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Reaction of (S)-2,2-dimethyl-3-propyloxirane with hydrochloric acid

In the above reaction, I am told that the nucleophilic chloride anion attacks the trisubstituted carbon because it has the most partial positive character due to its ability to stabilize positive charge.

How does that statement make any sense?

I'm not following the train of "logic," which is as follows:

  1. The nucleophile will want to attack the location with the greatest partial positive charge. Okay, Coulomb's law. I'm good with this statement.

  2. The carbon with the greatest partial positive charge is the one that can best stabilize positive charge. (?)

  3. Alkyl groups are slightly electron-donating; the tertiary carbon will be able to better stabilize partial positive charge.

  4. Thus, the chloride anion attacks the tertiary rather than the secondary carbon. I don't see how this follows from the previous assertions. Doesn't stability correspond negatively with reactivity? If so, what is the real reason the chloride anion attacks the tertiary carbon rather than the secondary carbon?

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    $\begingroup$ Essentially the same question: Regioselectivity of acid-catalyzed ring-opening of epoxides $\endgroup$ – Martin - マーチン Aug 4 '14 at 4:36
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    $\begingroup$ It is important to state, that in asymmetric epoxides, the $\ce{C-O}$ bond lengths are not equal. Upon protonation, this effect is enhanced, giving rise to a weak and a stronger bond that can be broken. This means the carbon that can better stabilise the charge is more weakly bonded to the oxygen. Thus this will be the carbon suffering the nucleophilic attack. $\endgroup$ – Martin - マーチン Aug 4 '14 at 4:46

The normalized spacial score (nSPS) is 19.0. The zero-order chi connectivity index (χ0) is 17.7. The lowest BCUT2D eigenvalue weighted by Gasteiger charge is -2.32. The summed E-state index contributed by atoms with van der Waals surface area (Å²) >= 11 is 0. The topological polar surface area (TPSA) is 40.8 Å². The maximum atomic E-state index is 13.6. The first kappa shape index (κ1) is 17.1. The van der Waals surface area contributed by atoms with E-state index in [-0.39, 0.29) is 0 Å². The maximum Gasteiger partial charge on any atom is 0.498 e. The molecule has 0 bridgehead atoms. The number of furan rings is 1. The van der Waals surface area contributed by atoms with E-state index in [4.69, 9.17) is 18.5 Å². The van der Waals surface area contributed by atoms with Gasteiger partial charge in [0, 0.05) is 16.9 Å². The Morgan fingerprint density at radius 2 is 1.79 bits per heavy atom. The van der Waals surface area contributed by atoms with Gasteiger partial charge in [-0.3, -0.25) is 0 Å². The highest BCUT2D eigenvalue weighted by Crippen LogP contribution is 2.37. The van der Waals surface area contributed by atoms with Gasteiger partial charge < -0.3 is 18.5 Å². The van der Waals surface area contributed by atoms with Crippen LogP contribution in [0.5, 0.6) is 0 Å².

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To the question mark in (2): this implication is simple: if the charge were on a neighboring carbon you'd have a state of higher energy. "Can better stabilize" is a synonym for "gives lower overall energy".

To the objection in (4): the stability ranking refers to various electronic distributions in the possible transition states. In the transition state of an SN2 reaction, and when there is a positively charged leaving group, the carbon undergoing nucleophilic substitution will bear a partial positive charge in the transition state. So, the degree to which this positive charge is stabilised settles the matter of which carbon will be attacked preferentially.

The reactivity ranking refers to the fitness of each atom in the intermediate as a site of attack by the nucleophile. The most likely target is the one which leads to the lower-energy transition state, i.e. has a lower activation energy barrier.

So there is no contradiction. The carbon most able to stabilize a positive charge is also the one most likely to be the target of a nucleophilic attack (other things being equal; of course there could be factors, like sterics, changing the ranking).

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